Ice comes with other logistical issues, particularly when staff may have to fill an ice dispenser sitting up high on top of a soda machine. “It’s not uncommon to have the soda vendor provide ice dispensers, but this requires power and a drain; so you have to coordinate with the soda installer on where to put all the components,” Sedej explains. “Also, machines may have special requirements like water filters or CO2 for sparkling beverages.”

It’s not only important to check utility requirements but also overhead clearances, as soda and ice dispensers can be tall. “If self-service includes a bag-in-box beverage dispenser and the operator doesn’t want an ice maker on top due to space or costs, we’ll put in a big ice maker with a transport cart for manual filling,” Sedej says.

Design the station to meet production goals and to ensure staff do not have to constantly visit the kitchen to restock this area. Hence, it becomes important to assess the station’s storage needs. This may include dispensers for cups, lids, straws, sugar packets and other condiments. “Self-serve is typically in a more remote location, which means it’s furthest away from the back of house; yet items need to be accessible to get through peak periods,” Sedej notes.

Operators need to take stock of the beverage menu, expected volume and rush periods. “In a concession area, a baseball game is different than a football game; both may include the same number of people, but the latter has a half-time break,” Sedej says. “The same is true with c-stores, since mornings are the peak period.”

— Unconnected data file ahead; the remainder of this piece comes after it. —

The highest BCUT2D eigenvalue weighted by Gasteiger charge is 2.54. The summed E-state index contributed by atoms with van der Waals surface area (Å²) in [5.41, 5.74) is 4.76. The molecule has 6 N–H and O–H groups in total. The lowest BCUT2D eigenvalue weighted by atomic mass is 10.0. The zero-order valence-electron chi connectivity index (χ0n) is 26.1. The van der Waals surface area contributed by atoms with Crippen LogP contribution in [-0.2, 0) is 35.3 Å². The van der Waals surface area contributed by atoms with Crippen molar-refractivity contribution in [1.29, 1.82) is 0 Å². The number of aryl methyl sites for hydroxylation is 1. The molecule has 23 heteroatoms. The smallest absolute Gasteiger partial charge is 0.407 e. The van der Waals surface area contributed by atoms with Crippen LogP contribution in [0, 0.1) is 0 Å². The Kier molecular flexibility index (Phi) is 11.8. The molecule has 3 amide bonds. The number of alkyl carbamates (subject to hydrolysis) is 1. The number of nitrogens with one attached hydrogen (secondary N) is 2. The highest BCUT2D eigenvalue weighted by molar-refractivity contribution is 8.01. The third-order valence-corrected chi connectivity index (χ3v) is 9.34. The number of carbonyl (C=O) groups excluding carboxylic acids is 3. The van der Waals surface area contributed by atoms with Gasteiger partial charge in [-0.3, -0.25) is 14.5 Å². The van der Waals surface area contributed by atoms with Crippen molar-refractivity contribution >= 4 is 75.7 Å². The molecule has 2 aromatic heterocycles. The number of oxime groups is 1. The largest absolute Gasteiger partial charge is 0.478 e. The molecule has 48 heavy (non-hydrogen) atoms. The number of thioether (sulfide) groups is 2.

Other considerations include serving and dispensing vessels. “Trash like straw wrappers and empty sugar packets have to go somewhere,” Sedej says. “You don’t want these laying around the station, but you also don’t want too large of a garbage bin that becomes a general trash receptacle. It’s best to have something with a small opening in this area that’s designated for this station only.”

Beverage container types also will impact this station’s makeup. “Will there be disposable or non-disposable cups? And if non-disposable, think about where people are taking these containers, how they’re going into the kitchen and who’s washing them,” Sedej says. “Consider how you’ll maintain the self-serve program with restocking and cleaning the area.”

Along with equipment, operators should consider signage, as operators should seek to optimize self-serve areas’ real estate.

“You want everyone to know what things are, so it’s important to label everything and make sure it’s in the correct containers to avoid excess waste,” Spiegel says. “With COVID, we’re not seeing pourers and shakers as much as single-serve packets or containers.”

Volume will determine how long and deep the single-serve beverage stations need to be. Timing, too, is a factor. “If someone needs hot water for instant coffee or hot chocolate, this will take 30 to 40 seconds to produce,” Spiegel says. “Depending on the number of people in line, an operator may need two or three of these units. The same is true with equipment that has multiple functions or is time consuming to use. Otherwise, it can create a bottleneck.”

In addition to logistics and adjacencies, don’t forget to assess the counter height. “If it’s too low, it will be awkward for customers,” Spiegel says. “Best practices say counters should be 36 to 40 inches from the ground to the top. Also, from an equipment standpoint, we need to make sure everything is safe, as we don’t want a risk of burns.”

Design Dos